Just because a sequel is written by a different author to the original does not mean it is necessarily inferior, one novelist has argued.
Philip Hensher wrote in the Daily Telegraph that the recent court ruling that Swedish novelist Frederik Colting cannot link his 60 Years Later to J.D. Salinger's The Catcher in the Rye has brought the issue of sequels back into the reading public's eye.
Hensher pointed out that many authors have written sequels to their favourite novels. Emma Tennant, Rachel Billington and Fay Weldon crafted follow-ups to Jane Austen's works while Susan Hill and Nicola Beauman continued on from Daphne du Maurier's Rebecca, he noted.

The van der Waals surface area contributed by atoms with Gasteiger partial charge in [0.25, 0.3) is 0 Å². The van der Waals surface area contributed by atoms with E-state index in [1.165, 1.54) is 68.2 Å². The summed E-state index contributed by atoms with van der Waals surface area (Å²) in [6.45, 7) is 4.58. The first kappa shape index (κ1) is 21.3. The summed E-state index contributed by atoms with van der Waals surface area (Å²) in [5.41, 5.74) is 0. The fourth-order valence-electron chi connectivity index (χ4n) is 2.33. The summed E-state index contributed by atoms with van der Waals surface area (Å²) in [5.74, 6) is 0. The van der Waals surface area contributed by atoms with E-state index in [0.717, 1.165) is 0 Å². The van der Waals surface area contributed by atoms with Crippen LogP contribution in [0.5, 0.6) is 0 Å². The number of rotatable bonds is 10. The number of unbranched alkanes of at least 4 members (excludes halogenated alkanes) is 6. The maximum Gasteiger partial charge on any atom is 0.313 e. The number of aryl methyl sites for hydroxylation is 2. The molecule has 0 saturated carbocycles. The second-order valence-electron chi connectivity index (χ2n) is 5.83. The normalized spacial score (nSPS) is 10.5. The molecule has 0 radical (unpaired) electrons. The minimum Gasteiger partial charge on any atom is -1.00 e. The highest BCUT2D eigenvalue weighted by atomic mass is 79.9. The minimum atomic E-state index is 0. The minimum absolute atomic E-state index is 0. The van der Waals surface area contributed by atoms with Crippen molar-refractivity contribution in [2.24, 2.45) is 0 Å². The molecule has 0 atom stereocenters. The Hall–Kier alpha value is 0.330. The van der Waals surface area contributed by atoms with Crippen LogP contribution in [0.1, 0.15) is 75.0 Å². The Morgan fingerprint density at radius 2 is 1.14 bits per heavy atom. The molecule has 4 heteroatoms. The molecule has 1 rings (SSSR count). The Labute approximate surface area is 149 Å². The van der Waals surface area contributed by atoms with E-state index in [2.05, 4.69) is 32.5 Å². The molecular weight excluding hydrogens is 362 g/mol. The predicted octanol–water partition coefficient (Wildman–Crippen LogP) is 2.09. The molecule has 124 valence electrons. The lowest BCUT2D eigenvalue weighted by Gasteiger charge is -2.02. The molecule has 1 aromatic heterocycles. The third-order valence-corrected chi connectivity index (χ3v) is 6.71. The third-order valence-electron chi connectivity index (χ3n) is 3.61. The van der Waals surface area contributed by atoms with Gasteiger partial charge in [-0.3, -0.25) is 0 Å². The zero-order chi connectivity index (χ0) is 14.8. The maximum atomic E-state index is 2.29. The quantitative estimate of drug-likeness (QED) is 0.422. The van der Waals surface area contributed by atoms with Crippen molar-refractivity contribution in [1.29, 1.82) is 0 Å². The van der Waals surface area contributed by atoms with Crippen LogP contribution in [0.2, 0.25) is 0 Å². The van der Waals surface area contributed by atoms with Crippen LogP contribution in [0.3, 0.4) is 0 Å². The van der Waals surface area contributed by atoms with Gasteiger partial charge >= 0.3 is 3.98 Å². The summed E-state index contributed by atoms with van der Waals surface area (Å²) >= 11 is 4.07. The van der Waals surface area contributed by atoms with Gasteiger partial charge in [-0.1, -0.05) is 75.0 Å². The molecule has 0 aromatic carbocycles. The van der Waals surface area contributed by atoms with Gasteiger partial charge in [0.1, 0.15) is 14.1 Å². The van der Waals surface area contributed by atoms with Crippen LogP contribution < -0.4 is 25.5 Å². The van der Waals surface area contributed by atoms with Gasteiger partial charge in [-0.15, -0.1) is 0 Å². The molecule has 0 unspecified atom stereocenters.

'Jean Rhys' Wide Sargasso Sea revitalised Jane Eyre by telling the story of the mad first wife. Peter Carey's excellent Jack Maggs similarly fills the untold blanks in Great Expectations,' he added.
However, the commentator warned that writing a sequel can lead to authors being compared to a literary great and said it is easy not come up to scratch, citing the example of the many weak emulations of Sir Arthur Conan Doyle's Sherlock Holmes mysteries.
Under the 60 Years Later ruling, Colting is banned from selling the book in the US or Canada, but can distribute in other countries, Publishers Weekly reported.
Charlotte, from our Bristol shop, tells us why she recommends Furiously Happy!
Exclusively for Foyles, American-born debut novelist Katherine Webber explains why London is for book lovers.
Samantha Ellis examines why Anne Bronte has faded from view and why the time is right for a reassessment of the author and her novels.